In this case, I don't specify a database or a mode, and that tells the script to return the list of available databases. Assuming the web server script has the permission to do such a thing, I see the result as shown after the curl statement. In this case, I get a list of the different databases as tags.

All data returned from the script will have a <records> tag that includes a bunch of <record> tags. The names and contents of each <record> tag will depend on the SQL statement that was run. In this case, only a single column, named database, is returned.

Another option in addition to using curl is to load the URL into the browser, then select View Source after the page has been loaded.

In the next example, I'll connect to the articles database and get its list of tables. You can see the result below:

% curl ".../req.php?mode=getTables&db=articles" 
<?xml version="1.0"?> 

The articles database contains a single table with the name article, which I suppose isn't too surprising. To run the classic select * from article query to get all the records, I use the URL shown below:

% curl ".../req.php?mode=getData&db=articles&table=article" 
<?xml version="1.0"?> 
        <title>Apple releases iPhone</title> 
        <content>Apple Computer is going to release the iPhone...</content> 
        <title>Google release Gears</title>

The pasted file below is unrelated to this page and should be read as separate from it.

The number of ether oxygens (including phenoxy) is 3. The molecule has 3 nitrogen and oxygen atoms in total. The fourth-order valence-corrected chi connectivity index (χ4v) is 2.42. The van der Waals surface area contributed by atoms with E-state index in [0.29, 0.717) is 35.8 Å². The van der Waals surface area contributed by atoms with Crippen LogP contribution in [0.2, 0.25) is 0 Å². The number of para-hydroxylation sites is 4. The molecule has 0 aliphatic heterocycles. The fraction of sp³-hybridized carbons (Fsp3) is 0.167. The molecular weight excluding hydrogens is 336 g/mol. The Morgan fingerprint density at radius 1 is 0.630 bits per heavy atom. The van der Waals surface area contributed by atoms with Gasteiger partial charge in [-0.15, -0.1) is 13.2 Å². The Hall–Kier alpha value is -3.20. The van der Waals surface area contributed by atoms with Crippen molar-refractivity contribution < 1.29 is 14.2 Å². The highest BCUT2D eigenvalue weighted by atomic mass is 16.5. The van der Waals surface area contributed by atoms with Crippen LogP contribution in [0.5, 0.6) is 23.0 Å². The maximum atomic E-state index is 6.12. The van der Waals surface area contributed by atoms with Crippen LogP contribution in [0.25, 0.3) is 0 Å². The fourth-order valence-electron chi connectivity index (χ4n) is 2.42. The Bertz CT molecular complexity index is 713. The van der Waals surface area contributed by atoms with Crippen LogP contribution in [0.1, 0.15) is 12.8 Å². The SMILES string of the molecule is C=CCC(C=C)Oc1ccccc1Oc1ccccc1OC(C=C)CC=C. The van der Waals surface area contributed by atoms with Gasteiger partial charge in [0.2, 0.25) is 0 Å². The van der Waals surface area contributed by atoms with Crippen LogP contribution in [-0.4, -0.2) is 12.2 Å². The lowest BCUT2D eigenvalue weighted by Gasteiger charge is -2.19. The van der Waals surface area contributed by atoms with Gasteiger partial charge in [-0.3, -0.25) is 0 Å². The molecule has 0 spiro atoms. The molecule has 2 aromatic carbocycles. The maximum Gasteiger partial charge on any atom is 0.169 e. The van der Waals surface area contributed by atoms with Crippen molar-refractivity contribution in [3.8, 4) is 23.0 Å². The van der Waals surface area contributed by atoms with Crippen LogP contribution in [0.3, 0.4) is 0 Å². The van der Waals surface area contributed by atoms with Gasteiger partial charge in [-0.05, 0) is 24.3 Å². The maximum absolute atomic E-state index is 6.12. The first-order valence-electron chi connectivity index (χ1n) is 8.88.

<content>Google, Inc. of Mountain View California has...</content> 

I see there are two records in the table: the first about Apple releasing the super cool iPhone, and the second about Google releasing the also very cool, but for completely different reasons, Gears system.

Now, with this extremely powerful and flexible back end installed on my local machine, it's time to start building a Flex front end for it.

Building the User Interface

I like to build Flex applications in layers, starting with the user interface, then adding the code to the skeleton to flesh it out with interactivity. To get started, first install the Flex SDK if you haven't already. The Flex SDK is free, and there's a free trial version of the Flex Builder 2 IDE. You can download the Flex SDK from The Flex 3 SDK will be open source. Flex Builder is an Eclipse-based development environment that you can use to build interfaces by dragging and dropping controls, but you don't have to use it. I'm a tag junky, so I usually stick to the code view and work directly with the MXML.

Now what I want from the interface is a couple of controls at the top and a data grid at the bottom to display the data in the tables. The controls on the top should be two drop-downs where I can select the database and the table.

The MXML for this form is shown in Listing 2.

Listing 2. flexmysql1.mxml

<?xml version="1.0" encoding="utf-8"?> 
<mx:Application xmlns:mx="" layout="vertical"> 
<mx:VBox horizontalAlign="left"> 
    <mx:Label text="Database:" /> 
    <mx:ComboBox id="selectedDatabase" width="381" height="21"> 
    <mx:Label text="Table:" /> 
    <mx:ComboBox id="selectedTable" width="381" height="21"> 
<mx:DataGrid id="dg1" width="452"> 

When I compile and run this in Flex Builder 2, I see the result shown in Figure 1.

figure 1
Figure 1. The interface layout

Pretty slick, huh? Nice gradient background. And the controls certainly look pretty. And that's with a minimum of work on my part. Of course, a graphic designer could really polish this up with some flourishes, like transitional effects and images. As for me, I'll just stick with a nice clean interface and rest assured that it will look and work the same on every client, which isn't an easy feat in Ajax applications.